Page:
Selfish Genes and Humans
Are we selfish because our genes are selfish?
Some people seem to believe that no matter how we look at it, we are irredeemably selfish. Often, one of two reasons is given for this.
- Biological: We’re the result of our selfish genes, so selfishness is embedded in our very nature.
- Psychological: Behaving virtuously makes us feel good, so where’s the virtue?
Congenitally selfish — The biological argument
This perspective is usually the result of a common misunderstanding of Richard Dawkins’ book The Selfish Gene. The book explains how genes can be seen as selfish entities because their sole goal is to perpetuate themselves (this is metaphorical language; no one is suggesting that genes have agency). Thus the more successful gene variants spread in the gene pool at the expense of the less successful ones.
What’s crucial to understand, though, is that selfish genes can give rise to unselfish organisms. Humans can be selfish, of course, and naturally so, but they can be just as naturally cooperative and genuinely interested in the welfare of others. Cooperation and prosocial behavior are part of our nature, and there’s a good evolutionary reason for it: such a predisposition helps to perpetuate the genes that promote it.
Remarkably, we can even be altruistic, and not merely by disinterestedly helping others (a common definition of altruism), but per the technical definition of the term in biology, which is the following: a behavior that reduces the fitness of the organism performing it, while boosting the fitness of others. That is, a behavior that has a cost without a directly evident payoff. At the genetic level, such apparently puzzling behavior can still be explained by the selfish interests of the genes involved. The main examples of altruism involve what’s called kin selection and inclusive fitness, and reciprocal altruism.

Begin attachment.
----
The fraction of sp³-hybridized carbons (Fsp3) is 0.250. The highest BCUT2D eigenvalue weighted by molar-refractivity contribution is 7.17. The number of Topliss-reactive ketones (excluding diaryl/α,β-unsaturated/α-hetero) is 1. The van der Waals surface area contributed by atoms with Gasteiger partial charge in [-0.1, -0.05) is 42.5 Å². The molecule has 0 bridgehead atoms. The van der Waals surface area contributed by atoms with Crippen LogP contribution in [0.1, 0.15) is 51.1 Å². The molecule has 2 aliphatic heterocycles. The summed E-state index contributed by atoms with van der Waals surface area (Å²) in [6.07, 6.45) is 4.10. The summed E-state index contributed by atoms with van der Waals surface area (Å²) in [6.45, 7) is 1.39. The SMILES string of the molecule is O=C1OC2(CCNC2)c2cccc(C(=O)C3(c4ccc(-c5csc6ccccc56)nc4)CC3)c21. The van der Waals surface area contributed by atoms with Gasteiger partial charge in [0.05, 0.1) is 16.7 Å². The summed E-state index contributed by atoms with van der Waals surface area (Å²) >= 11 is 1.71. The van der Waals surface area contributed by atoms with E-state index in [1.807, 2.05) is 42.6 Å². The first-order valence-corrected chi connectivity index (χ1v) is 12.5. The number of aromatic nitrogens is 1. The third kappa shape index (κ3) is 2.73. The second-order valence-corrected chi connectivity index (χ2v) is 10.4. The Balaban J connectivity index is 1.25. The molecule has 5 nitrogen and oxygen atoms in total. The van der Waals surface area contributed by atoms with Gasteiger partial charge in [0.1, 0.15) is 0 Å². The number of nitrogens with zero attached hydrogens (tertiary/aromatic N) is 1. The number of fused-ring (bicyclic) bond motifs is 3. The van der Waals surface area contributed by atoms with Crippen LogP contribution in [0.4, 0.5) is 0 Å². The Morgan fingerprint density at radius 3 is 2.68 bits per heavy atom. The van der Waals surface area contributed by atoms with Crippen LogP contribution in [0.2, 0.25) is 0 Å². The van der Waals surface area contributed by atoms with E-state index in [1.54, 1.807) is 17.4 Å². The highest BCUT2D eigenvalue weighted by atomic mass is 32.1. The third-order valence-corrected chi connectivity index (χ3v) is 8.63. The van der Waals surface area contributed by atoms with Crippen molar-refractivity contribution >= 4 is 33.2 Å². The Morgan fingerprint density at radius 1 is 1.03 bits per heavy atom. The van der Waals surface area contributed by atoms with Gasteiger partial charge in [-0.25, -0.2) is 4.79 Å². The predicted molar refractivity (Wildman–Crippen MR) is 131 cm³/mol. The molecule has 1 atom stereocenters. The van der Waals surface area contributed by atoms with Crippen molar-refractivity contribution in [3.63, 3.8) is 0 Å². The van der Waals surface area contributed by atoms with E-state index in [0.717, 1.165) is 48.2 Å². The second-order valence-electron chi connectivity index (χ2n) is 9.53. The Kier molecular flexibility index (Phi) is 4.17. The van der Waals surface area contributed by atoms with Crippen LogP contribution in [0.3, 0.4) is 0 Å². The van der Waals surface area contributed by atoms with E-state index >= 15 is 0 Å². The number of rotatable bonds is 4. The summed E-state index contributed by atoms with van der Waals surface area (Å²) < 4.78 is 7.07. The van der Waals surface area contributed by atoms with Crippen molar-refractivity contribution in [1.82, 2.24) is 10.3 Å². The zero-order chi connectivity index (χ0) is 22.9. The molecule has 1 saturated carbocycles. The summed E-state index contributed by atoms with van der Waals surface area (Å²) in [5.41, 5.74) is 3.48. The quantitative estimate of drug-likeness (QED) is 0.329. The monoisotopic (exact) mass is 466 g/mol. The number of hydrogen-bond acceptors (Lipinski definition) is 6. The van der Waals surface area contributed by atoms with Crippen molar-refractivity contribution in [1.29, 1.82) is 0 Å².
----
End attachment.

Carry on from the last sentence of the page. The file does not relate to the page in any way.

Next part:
The former is simply our evolved favoritism toward close relatives, in whom our genes are likely to be present. Thus any gene that predisposes us to help a close relative is likely to be helping an exact copy of itself, the result being that it will spread by replacing any versions of it that do not cause such a predisposition (and also any variants that induce it at too high a cost to the helping person).
And reciprocal altruism is helping others with the tacit expectation of being later helped in return (so it’s not technically true altruism in the long run). Such reciprocity need not be among relatives, it only requires that the individuals involved be likely to interact more than once.
Again the main point is that selfish genes can give rise to unselfish organisms; the examples provided just illustrate the mechanism.
Some may still insist that the love a mother feels for her children, say, is selfish because it’s all just about spreading her genes. That’s an absurd objection: a loving mother doesn’t know anything about inclusive fitness (and if she does, she doesn’t care about it) and feels nothing but true love for her children.
Intrinsic self-reward — The psychological argument